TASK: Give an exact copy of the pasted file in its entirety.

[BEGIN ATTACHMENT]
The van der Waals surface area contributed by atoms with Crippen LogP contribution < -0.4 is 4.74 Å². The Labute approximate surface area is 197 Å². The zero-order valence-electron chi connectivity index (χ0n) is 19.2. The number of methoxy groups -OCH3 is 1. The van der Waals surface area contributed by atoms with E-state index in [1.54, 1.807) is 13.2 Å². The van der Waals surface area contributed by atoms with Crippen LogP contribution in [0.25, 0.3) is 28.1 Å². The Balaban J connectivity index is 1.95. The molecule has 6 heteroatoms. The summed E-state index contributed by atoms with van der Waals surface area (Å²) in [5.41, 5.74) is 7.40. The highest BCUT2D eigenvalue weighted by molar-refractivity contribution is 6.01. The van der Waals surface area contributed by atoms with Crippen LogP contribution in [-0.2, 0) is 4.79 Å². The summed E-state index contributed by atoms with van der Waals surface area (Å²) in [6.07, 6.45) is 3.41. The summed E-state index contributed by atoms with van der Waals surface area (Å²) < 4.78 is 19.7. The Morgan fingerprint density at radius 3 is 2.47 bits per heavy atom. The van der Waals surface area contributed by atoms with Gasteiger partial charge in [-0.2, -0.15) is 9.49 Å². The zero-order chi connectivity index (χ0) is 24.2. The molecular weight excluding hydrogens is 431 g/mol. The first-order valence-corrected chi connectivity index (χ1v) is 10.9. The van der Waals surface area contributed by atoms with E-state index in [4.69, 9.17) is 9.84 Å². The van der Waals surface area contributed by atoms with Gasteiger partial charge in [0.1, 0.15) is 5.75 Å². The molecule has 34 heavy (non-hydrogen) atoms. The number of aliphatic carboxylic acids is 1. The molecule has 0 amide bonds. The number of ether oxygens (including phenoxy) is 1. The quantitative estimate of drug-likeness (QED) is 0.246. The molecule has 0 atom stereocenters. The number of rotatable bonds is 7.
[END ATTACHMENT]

The van der Waals surface area contributed by atoms with Crippen LogP contribution < -0.4 is 4.74 Å². The Labute approximate surface area is 197 Å². The zero-order valence-electron chi connectivity index (χ0n) is 19.2. The number of methoxy groups -OCH3 is 1. The van der Waals surface area contributed by atoms with E-state index in [1.54, 1.807) is 13.2 Å². The van der Waals surface area contributed by atoms with Crippen LogP contribution in [0.25, 0.3) is 28.1 Å². The Balaban J connectivity index is 1.95. The molecule has 6 heteroatoms. The summed E-state index contributed by atoms with van der Waals surface area (Å²) in [5.41, 5.74) is 7.40. The highest BCUT2D eigenvalue weighted by molar-refractivity contribution is 6.01. The van der Waals surface area contributed by atoms with Crippen LogP contribution in [-0.2, 0) is 4.79 Å². The summed E-state index contributed by atoms with van der Waals surface area (Å²) in [6.07, 6.45) is 3.41. The summed E-state index contributed by atoms with van der Waals surface area (Å²) < 4.78 is 19.7. The Morgan fingerprint density at radius 3 is 2.47 bits per heavy atom. The van der Waals surface area contributed by atoms with Gasteiger partial charge in [-0.2, -0.15) is 9.49 Å². The zero-order chi connectivity index (χ0) is 24.2. The molecular weight excluding hydrogens is 431 g/mol. The first-order valence-corrected chi connectivity index (χ1v) is 10.9. The van der Waals surface area contributed by atoms with E-state index in [4.69, 9.17) is 9.84 Å². The van der Waals surface area contributed by atoms with Gasteiger partial charge in [0.1, 0.15) is 5.75 Å². The molecule has 34 heavy (non-hydrogen) atoms. The number of aliphatic carboxylic acids is 1. The molecule has 0 amide bonds. The number of ether oxygens (including phenoxy) is 1. The quantitative estimate of drug-likeness (QED) is 0.246. The molecule has 0 atom stereocenters. The number of rotatable bonds is 7.